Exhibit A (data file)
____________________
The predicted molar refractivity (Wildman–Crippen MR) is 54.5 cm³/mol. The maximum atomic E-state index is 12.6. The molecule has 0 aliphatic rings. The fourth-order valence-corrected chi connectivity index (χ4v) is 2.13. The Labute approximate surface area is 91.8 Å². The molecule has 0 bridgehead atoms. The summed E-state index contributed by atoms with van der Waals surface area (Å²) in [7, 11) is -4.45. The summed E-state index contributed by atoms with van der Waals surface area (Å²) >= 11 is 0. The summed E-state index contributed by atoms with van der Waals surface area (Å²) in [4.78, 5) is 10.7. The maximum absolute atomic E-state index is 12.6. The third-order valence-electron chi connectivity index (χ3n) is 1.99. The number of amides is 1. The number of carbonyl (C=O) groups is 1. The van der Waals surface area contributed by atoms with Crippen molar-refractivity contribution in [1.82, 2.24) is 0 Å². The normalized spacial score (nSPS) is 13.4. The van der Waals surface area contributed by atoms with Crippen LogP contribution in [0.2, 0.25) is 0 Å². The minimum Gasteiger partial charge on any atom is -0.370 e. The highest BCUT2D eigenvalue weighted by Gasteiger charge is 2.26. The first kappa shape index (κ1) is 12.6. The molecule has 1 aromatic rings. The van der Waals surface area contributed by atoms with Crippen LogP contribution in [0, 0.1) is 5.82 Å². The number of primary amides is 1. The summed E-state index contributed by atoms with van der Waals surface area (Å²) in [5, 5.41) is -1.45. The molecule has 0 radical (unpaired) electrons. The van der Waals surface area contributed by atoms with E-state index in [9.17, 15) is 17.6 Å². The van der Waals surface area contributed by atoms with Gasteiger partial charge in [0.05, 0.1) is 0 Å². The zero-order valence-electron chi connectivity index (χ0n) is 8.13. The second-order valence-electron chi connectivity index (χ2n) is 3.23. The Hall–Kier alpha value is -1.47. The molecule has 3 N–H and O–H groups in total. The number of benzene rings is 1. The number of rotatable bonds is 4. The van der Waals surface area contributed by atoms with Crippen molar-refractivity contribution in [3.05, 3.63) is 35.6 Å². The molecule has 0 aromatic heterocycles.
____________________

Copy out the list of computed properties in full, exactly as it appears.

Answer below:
The predicted molar refractivity (Wildman–Crippen MR) is 54.5 cm³/mol. The maximum atomic E-state index is 12.6. The molecule has 0 aliphatic rings. The fourth-order valence-corrected chi connectivity index (χ4v) is 2.13. The Labute approximate surface area is 91.8 Å². The molecule has 0 bridgehead atoms. The summed E-state index contributed by atoms with van der Waals surface area (Å²) in [7, 11) is -4.45. The summed E-state index contributed by atoms with van der Waals surface area (Å²) >= 11 is 0. The summed E-state index contributed by atoms with van der Waals surface area (Å²) in [4.78, 5) is 10.7. The maximum absolute atomic E-state index is 12.6. The third-order valence-electron chi connectivity index (χ3n) is 1.99. The number of amides is 1. The number of carbonyl (C=O) groups is 1. The van der Waals surface area contributed by atoms with Crippen molar-refractivity contribution in [1.82, 2.24) is 0 Å². The normalized spacial score (nSPS) is 13.4. The van der Waals surface area contributed by atoms with Crippen LogP contribution in [0.2, 0.25) is 0 Å². The minimum Gasteiger partial charge on any atom is -0.370 e. The highest BCUT2D eigenvalue weighted by Gasteiger charge is 2.26. The first kappa shape index (κ1) is 12.6. The molecule has 1 aromatic rings. The van der Waals surface area contributed by atoms with Crippen LogP contribution in [0, 0.1) is 5.82 Å². The number of primary amides is 1. The summed E-state index contributed by atoms with van der Waals surface area (Å²) in [5, 5.41) is -1.45. The molecule has 0 radical (unpaired) electrons. The van der Waals surface area contributed by atoms with E-state index in [9.17, 15) is 17.6 Å². The van der Waals surface area contributed by atoms with Gasteiger partial charge in [0.05, 0.1) is 0 Å². The zero-order valence-electron chi connectivity index (χ0n) is 8.13. The second-order valence-electron chi connectivity index (χ2n) is 3.23. The Hall–Kier alpha value is -1.47. The molecule has 3 N–H and O–H groups in total. The number of benzene rings is 1. The number of rotatable bonds is 4. The van der Waals surface area contributed by atoms with Crippen molar-refractivity contribution in [3.05, 3.63) is 35.6 Å². The molecule has 0 aromatic heterocycles.